In this new Conservative government’s inaugural budget, dubbed the “mini-budget”, was Kwasi Kwarteng and Prime Minister Liz Truss’ statement into where this new government’s focus will be. Although referred to as a mini-budget, there was certainly nothing “mini” about it, with major announcements regarding taxation, business support and unexpectedly, IR35.

IR35

Kwarteng stated that in practice, reforms to off-payroll working had added unnecessary complexity and cost for many businesses and that the rules needed simplifying. In an unexpected announcement, and one that will be welcomed by many self-employed individuals, the chancellor announced that the IR35 reforms introduced in the public and private sectors in 2017 and 2021 respectively, would be repealed in April 2023.


This will mean that in April 2023, the determination of IR35 status and responsibility for paying the correct amount of tax and National Insurance contributions will revert back to the contractor as was originally the case pre-April 2017. Find out more about what this means for you here.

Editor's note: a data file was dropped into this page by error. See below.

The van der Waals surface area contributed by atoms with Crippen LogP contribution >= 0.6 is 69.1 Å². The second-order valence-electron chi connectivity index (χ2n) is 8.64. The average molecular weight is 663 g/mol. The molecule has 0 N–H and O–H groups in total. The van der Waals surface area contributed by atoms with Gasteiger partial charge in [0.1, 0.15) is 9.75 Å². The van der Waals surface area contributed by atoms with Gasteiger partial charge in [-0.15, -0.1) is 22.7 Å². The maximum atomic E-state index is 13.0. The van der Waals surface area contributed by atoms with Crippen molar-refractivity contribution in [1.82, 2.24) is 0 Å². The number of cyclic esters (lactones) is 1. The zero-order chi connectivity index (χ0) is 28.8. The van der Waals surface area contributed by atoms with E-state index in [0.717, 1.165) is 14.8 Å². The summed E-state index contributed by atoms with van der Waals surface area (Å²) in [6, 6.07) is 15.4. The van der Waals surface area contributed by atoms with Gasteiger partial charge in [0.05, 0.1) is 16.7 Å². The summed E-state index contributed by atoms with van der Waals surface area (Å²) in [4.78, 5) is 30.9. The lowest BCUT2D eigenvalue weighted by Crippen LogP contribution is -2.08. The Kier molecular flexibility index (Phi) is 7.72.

Corporation Tax

Corporation Tax was due to rise to 25% in April 2023 under the previous chancellor however, this has been scrapped meaning Corporation Tax will remain at 19%. To further support UK businesses to invest and grow, the Annual Investment Allowance (AIA) will remain at £1 million permanently.

National Insurance

Already announced a day earlier, but confirmed in the budget, there will be a reverse on the 1.25% National Insurance increase introduced in April earlier this year. This will be effective from 6th November. This also means that the Health and Social Care Levy, due to be introduced in April 2023, has also been scrapped.